The New Korea: An Inside Look at South Korea's Economic RiseHardback
List price $24.74
You save $5.61 22% off
Free delivery worldwide
Dispatched in 2 business days
When will my order arrive?
- Publisher: Amacom
- Format: Hardback | 288 pages
- Dimensions: 160mm x 229mm x 30mm | 544g
- Publication date: 1 April 2010
- Publication City/Country: New York
- ISBN 10: 0814414893
- ISBN 13: 9780814414897
- Sales rank: 581,490
In 1953, South Korea was rated by the U.N. as the poorest country in the world. Five decades later, it is the fifteenth largest economy. Now, South Korea's decisions on how to manage its society and its role as a modern democracy while also establishing its policy regarding reunification with North Korea will determine where the country will go in the next fifty years. "The New Korea" examines the political, economic, industrial, and societal aspects of Korea today. Will it continue to enjoy an economic boom through new industries while competing against low-wage countries like China and India? Will it return to its role as a stomping ground for other powers? And what should Westerners pay attention to in terms of investment and business opportunities? As South Korea enters the most critical phase of its journey, it is crucial that we understand the factors involving its decisions and evolution. "The New Korea" is a fascinating account of what is and may become the state of this important region.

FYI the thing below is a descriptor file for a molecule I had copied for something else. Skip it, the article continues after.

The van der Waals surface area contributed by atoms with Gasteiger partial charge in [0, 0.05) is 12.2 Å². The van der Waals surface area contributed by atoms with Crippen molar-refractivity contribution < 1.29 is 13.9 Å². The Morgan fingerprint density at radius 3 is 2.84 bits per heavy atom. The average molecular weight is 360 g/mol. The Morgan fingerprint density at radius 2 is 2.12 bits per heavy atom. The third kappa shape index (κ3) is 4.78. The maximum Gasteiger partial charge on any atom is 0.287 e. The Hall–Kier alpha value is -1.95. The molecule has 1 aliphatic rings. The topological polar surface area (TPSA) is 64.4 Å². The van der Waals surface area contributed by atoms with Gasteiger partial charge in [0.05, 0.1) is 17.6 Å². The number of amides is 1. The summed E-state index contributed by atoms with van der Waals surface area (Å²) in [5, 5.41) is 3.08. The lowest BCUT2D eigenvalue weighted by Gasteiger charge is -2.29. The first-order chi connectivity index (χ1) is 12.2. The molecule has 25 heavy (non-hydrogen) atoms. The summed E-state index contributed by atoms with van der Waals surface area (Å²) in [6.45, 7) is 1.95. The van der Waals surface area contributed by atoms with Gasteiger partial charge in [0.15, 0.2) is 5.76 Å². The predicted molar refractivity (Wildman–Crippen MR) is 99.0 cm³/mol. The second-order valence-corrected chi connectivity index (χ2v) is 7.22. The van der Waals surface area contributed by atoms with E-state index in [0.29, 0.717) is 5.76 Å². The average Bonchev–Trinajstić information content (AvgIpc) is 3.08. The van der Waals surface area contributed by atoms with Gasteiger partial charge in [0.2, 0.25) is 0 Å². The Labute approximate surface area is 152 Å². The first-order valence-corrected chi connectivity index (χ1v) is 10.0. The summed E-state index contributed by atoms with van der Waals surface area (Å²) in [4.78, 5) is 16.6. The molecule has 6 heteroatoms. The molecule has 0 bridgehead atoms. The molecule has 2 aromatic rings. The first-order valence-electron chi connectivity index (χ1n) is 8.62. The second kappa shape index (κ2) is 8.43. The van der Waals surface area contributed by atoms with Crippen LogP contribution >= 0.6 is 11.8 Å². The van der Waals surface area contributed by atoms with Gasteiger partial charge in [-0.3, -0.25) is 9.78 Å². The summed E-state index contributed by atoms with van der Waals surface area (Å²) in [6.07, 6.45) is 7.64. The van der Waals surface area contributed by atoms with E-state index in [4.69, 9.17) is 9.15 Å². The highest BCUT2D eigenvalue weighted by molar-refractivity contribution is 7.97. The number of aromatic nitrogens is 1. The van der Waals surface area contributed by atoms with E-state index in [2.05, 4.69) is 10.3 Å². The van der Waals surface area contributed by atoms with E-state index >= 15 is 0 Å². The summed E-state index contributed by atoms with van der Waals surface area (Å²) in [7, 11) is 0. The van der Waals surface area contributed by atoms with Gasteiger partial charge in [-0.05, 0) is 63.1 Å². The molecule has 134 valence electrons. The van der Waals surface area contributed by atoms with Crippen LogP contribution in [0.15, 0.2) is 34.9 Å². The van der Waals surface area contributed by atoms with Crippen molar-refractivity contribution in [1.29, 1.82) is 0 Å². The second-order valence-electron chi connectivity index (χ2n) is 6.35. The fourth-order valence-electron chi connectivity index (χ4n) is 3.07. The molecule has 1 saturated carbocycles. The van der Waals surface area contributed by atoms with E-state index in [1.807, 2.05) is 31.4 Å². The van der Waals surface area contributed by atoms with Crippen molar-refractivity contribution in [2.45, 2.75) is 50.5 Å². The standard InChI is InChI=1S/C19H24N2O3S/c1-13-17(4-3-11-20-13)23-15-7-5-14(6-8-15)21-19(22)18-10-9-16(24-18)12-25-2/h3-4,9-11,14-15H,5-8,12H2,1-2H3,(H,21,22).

Other books in this category
USD$31.30 - Save $15.04 32% off - RRP $46.34
USD$13.63 - Save $3.38 19% off - RRP $17.01
USD$11.13 - Save $2.78 19% off - RRP $13.91
USD$13.52 - Save $6.58 32% off - RRP $20.10
USD$10.66 - Save $4.80 31% off - RRP $15.46
USD$12.27 - Save $6.28 33% off - RRP $18.55
Myung Oak Kim was born in Seoul, South Korea. She worked for 15 years as a jour nalist, including as an investigative reporter for the Rocky Mountain News and Phila del phia Daily. She's currently a communications manager for Governor Bill Ritter, Jr. Sam Jaffe is a senior research analyst with IDC Energy Insights and a former jour nalist whose work has appeared in the New Republic, BusinessWeek, and Scientific American.
..".this in-depth examination of Korean attitudes, religion, and culture makes for an interesting read that is pleasingly informative...highly recommended." --"Midwest Book Review"
Back cover copy